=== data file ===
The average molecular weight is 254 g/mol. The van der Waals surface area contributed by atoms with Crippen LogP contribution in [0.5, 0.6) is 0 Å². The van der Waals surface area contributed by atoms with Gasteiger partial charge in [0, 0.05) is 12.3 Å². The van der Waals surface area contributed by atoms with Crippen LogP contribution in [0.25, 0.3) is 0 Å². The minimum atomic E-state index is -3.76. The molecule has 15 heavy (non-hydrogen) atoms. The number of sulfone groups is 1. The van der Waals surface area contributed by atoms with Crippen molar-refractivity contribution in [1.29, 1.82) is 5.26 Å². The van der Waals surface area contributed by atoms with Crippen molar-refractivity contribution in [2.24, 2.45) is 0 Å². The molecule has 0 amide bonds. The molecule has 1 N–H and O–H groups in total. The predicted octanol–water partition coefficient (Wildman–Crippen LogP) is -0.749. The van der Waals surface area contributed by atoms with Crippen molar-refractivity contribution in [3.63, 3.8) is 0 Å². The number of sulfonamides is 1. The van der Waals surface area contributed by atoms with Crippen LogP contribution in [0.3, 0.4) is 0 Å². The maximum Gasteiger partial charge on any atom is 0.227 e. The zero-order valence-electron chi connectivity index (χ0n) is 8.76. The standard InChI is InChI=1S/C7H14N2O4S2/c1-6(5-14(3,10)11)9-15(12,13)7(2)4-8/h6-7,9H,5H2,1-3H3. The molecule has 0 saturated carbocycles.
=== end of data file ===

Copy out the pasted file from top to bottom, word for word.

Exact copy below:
The average molecular weight is 254 g/mol. The van der Waals surface area contributed by atoms with Crippen LogP contribution in [0.5, 0.6) is 0 Å². The van der Waals surface area contributed by atoms with Gasteiger partial charge in [0, 0.05) is 12.3 Å². The van der Waals surface area contributed by atoms with Crippen LogP contribution in [0.25, 0.3) is 0 Å². The minimum atomic E-state index is -3.76. The molecule has 15 heavy (non-hydrogen) atoms. The number of sulfone groups is 1. The van der Waals surface area contributed by atoms with Crippen molar-refractivity contribution in [1.29, 1.82) is 5.26 Å². The van der Waals surface area contributed by atoms with Crippen molar-refractivity contribution in [2.24, 2.45) is 0 Å². The molecule has 0 amide bonds. The molecule has 1 N–H and O–H groups in total. The predicted octanol–water partition coefficient (Wildman–Crippen LogP) is -0.749. The van der Waals surface area contributed by atoms with Crippen molar-refractivity contribution in [3.63, 3.8) is 0 Å². The number of sulfonamides is 1. The van der Waals surface area contributed by atoms with Crippen LogP contribution in [0.3, 0.4) is 0 Å². The maximum Gasteiger partial charge on any atom is 0.227 e. The zero-order valence-electron chi connectivity index (χ0n) is 8.76. The standard InChI is InChI=1S/C7H14N2O4S2/c1-6(5-14(3,10)11)9-15(12,13)7(2)4-8/h6-7,9H,5H2,1-3H3. The molecule has 0 saturated carbocycles.